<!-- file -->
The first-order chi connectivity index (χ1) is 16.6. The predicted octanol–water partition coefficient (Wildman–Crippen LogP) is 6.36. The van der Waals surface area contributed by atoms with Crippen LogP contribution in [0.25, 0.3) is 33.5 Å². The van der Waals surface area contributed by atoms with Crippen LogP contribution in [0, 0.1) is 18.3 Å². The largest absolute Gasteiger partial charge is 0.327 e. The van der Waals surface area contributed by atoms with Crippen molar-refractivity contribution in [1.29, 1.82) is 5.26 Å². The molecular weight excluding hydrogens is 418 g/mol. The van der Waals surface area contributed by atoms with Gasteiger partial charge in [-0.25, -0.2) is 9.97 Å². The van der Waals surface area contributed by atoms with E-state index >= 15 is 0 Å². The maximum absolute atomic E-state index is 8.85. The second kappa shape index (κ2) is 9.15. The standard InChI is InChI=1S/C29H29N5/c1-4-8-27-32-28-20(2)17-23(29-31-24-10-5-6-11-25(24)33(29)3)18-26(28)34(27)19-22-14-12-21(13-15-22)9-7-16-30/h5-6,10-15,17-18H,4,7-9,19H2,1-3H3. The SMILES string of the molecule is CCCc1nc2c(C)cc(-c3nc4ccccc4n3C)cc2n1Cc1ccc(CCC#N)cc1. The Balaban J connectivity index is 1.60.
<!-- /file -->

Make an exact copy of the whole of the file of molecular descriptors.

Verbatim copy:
The first-order chi connectivity index (χ1) is 16.6. The predicted octanol–water partition coefficient (Wildman–Crippen LogP) is 6.36. The van der Waals surface area contributed by atoms with Crippen LogP contribution in [0.25, 0.3) is 33.5 Å². The van der Waals surface area contributed by atoms with Crippen LogP contribution in [0, 0.1) is 18.3 Å². The largest absolute Gasteiger partial charge is 0.327 e. The van der Waals surface area contributed by atoms with Crippen molar-refractivity contribution in [1.29, 1.82) is 5.26 Å². The molecular weight excluding hydrogens is 418 g/mol. The van der Waals surface area contributed by atoms with Gasteiger partial charge in [-0.25, -0.2) is 9.97 Å². The van der Waals surface area contributed by atoms with E-state index >= 15 is 0 Å². The maximum absolute atomic E-state index is 8.85. The second kappa shape index (κ2) is 9.15. The standard InChI is InChI=1S/C29H29N5/c1-4-8-27-32-28-20(2)17-23(29-31-24-10-5-6-11-25(24)33(29)3)18-26(28)34(27)19-22-14-12-21(13-15-22)9-7-16-30/h5-6,10-15,17-18H,4,7-9,19H2,1-3H3. The SMILES string of the molecule is CCCc1nc2c(C)cc(-c3nc4ccccc4n3C)cc2n1Cc1ccc(CCC#N)cc1. The Balaban J connectivity index is 1.60.